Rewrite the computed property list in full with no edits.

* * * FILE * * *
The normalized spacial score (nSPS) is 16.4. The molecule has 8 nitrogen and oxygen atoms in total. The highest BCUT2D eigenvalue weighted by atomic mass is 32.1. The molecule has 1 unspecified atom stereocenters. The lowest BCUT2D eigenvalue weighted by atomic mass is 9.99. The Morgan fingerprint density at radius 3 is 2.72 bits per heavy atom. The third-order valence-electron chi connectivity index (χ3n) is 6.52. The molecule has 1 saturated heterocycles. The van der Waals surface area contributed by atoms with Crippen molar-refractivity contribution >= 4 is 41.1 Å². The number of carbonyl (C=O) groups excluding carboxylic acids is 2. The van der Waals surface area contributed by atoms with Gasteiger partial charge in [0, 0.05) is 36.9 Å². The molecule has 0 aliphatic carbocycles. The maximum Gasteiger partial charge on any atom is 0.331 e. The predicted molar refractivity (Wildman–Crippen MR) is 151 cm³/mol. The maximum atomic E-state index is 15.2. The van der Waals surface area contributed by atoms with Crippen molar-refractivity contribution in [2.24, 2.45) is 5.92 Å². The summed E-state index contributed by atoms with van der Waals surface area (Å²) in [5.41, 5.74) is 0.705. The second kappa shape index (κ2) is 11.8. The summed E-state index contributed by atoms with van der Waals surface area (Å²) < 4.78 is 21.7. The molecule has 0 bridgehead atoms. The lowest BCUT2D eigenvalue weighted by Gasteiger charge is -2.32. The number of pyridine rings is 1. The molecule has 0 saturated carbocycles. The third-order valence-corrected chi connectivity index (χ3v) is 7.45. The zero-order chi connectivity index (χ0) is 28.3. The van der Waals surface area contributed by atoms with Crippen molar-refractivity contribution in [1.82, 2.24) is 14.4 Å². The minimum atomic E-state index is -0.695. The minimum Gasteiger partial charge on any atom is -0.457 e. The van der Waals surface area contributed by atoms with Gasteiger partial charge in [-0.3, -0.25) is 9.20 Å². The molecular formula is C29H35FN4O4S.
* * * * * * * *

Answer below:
The normalized spacial score (nSPS) is 16.4. The molecule has 8 nitrogen and oxygen atoms in total. The highest BCUT2D eigenvalue weighted by atomic mass is 32.1. The molecule has 1 unspecified atom stereocenters. The lowest BCUT2D eigenvalue weighted by atomic mass is 9.99. The Morgan fingerprint density at radius 3 is 2.72 bits per heavy atom. The third-order valence-electron chi connectivity index (χ3n) is 6.52. The molecule has 1 saturated heterocycles. The van der Waals surface area contributed by atoms with Crippen molar-refractivity contribution >= 4 is 41.1 Å². The number of carbonyl (C=O) groups excluding carboxylic acids is 2. The van der Waals surface area contributed by atoms with Gasteiger partial charge in [0, 0.05) is 36.9 Å². The molecule has 0 aliphatic carbocycles. The maximum Gasteiger partial charge on any atom is 0.331 e. The predicted molar refractivity (Wildman–Crippen MR) is 151 cm³/mol. The maximum atomic E-state index is 15.2. The van der Waals surface area contributed by atoms with Crippen molar-refractivity contribution in [2.24, 2.45) is 5.92 Å². The summed E-state index contributed by atoms with van der Waals surface area (Å²) in [5.41, 5.74) is 0.705. The second kappa shape index (κ2) is 11.8. The summed E-state index contributed by atoms with van der Waals surface area (Å²) < 4.78 is 21.7. The molecule has 0 bridgehead atoms. The lowest BCUT2D eigenvalue weighted by Gasteiger charge is -2.32. The number of pyridine rings is 1. The molecule has 0 saturated carbocycles. The third-order valence-corrected chi connectivity index (χ3v) is 7.45. The zero-order chi connectivity index (χ0) is 28.3. The van der Waals surface area contributed by atoms with Crippen molar-refractivity contribution in [1.82, 2.24) is 14.4 Å². The minimum atomic E-state index is -0.695. The minimum Gasteiger partial charge on any atom is -0.457 e. The van der Waals surface area contributed by atoms with Gasteiger partial charge in [-0.3, -0.25) is 9.20 Å². The molecular formula is C29H35FN4O4S.